Numerous investigators     have presented results which indicate that cells are more vulnerable to radiation at certain stages in mitosis.  obtained the number of leaves vitro plant varying from 60.52 to 49.00 in different germplasm, which was higher to the findings of the present study. But the finding about leaves plant reported by  was lower than the present study. They found that the number of leaves ranged from 3.33 to 6.33 plants under irrigation in semi-arid region of Punjab, which might be due to the genetic as well as the environmental effect.  obtained a variation in leaf number among cultivars during the later part of the season and found that cv. “Bolero” and “Everest” produced the highest and “Elsanta” the least number of leaves plant. Another study revealed a significant variation in leaves plant among strawberry germplasm and recorded 4.6 to 9.8 leaves plant at 86 days after planting in Cambridge.
Stimulatory effects of low doses of gamma rays on strawberry can be related to hypothesis that the low dose irradiation induce growth stimulation by changing the hormonal signaling network in plant cells or increase the anti-oxidative stress capacity of the cells to easily overcome the stress factors such as fluctuations of light intensity and temperatures in the growth condition  . In contrast, the high dose irradiation that caused growth inhibition has been ascribed to the cell cycle arrest at G2/M phase during somatic cell division and/or various damages in the entire genome  .
Since it is possible to alter growth rate without altering radio-sensitivity at the same time, it is no longer sufficient to say that an organism is more susceptible because it is growing rapidly or because it contains cells in mitosis. It would appear that growth, as defined, is the result of a condition which determines radio-sensitivity, rather than the cause of it. It is probably more nearly correct to say that growth activity and radio-sensitivity depend on a common physiological condition in the organism-one that remains unchanged although growth may be stopped by lowering temperature.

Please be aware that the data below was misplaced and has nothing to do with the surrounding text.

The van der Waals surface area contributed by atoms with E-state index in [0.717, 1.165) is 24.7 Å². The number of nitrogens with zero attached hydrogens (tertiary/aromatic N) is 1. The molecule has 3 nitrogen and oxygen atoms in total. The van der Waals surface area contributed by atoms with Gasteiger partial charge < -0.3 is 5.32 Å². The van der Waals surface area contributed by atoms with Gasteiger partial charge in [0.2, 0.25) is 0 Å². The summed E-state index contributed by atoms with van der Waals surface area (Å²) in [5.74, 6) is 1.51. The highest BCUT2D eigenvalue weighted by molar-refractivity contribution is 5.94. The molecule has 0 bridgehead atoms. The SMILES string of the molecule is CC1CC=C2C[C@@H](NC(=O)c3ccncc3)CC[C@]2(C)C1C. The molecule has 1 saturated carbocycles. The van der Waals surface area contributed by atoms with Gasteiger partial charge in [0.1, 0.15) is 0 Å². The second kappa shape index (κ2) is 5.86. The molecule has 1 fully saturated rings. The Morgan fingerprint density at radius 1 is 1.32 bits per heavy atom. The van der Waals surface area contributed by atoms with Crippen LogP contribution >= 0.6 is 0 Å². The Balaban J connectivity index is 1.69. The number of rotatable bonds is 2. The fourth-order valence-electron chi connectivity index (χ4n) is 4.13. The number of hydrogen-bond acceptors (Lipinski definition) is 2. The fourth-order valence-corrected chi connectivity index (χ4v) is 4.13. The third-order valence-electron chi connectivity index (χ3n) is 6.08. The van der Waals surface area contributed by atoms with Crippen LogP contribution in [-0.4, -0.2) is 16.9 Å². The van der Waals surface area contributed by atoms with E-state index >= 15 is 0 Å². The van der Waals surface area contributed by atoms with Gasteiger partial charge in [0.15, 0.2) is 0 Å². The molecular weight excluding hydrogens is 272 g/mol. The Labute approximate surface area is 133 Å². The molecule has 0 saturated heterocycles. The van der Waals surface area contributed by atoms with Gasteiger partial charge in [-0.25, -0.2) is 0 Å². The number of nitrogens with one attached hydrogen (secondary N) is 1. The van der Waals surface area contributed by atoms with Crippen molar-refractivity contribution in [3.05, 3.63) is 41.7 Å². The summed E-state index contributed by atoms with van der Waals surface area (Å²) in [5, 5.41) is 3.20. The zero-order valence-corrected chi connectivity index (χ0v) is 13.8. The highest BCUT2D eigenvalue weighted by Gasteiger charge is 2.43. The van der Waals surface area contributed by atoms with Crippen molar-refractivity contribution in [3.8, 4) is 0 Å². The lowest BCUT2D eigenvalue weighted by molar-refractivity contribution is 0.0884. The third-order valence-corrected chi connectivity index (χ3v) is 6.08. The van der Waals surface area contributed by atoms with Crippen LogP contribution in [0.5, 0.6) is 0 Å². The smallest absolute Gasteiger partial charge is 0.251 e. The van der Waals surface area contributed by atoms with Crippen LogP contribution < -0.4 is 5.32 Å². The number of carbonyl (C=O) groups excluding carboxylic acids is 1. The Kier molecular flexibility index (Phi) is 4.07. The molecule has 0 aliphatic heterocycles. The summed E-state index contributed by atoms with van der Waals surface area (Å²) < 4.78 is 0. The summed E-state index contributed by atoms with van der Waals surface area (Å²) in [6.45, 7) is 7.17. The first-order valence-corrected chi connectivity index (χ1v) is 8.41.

Stems of strawberry plants were observed (Figure 3). The strawberry plant from doses 20 Gy 40 Gy and 60 Gy show a higher number of stems in a plant like plant control. But in the plant irradiated with 80 Gy and 100 Gy, the number of stems
Figure 3. Stems of strawberry plants.
in a plant was lower. The character of plant robustness was influenced by the anatomical structure of the stem. This is due to the fact that strawberries are a dicotyledonous plant whose stems are subjected to secondary growth by having a lateral meristem. Additionally, the clustering life from of strawberries also supports the robustness of their stems.  stated that phenotypic appearances could be controlled by the genetic properties of the plant itself, which are the responses to the interaction with environmental factors.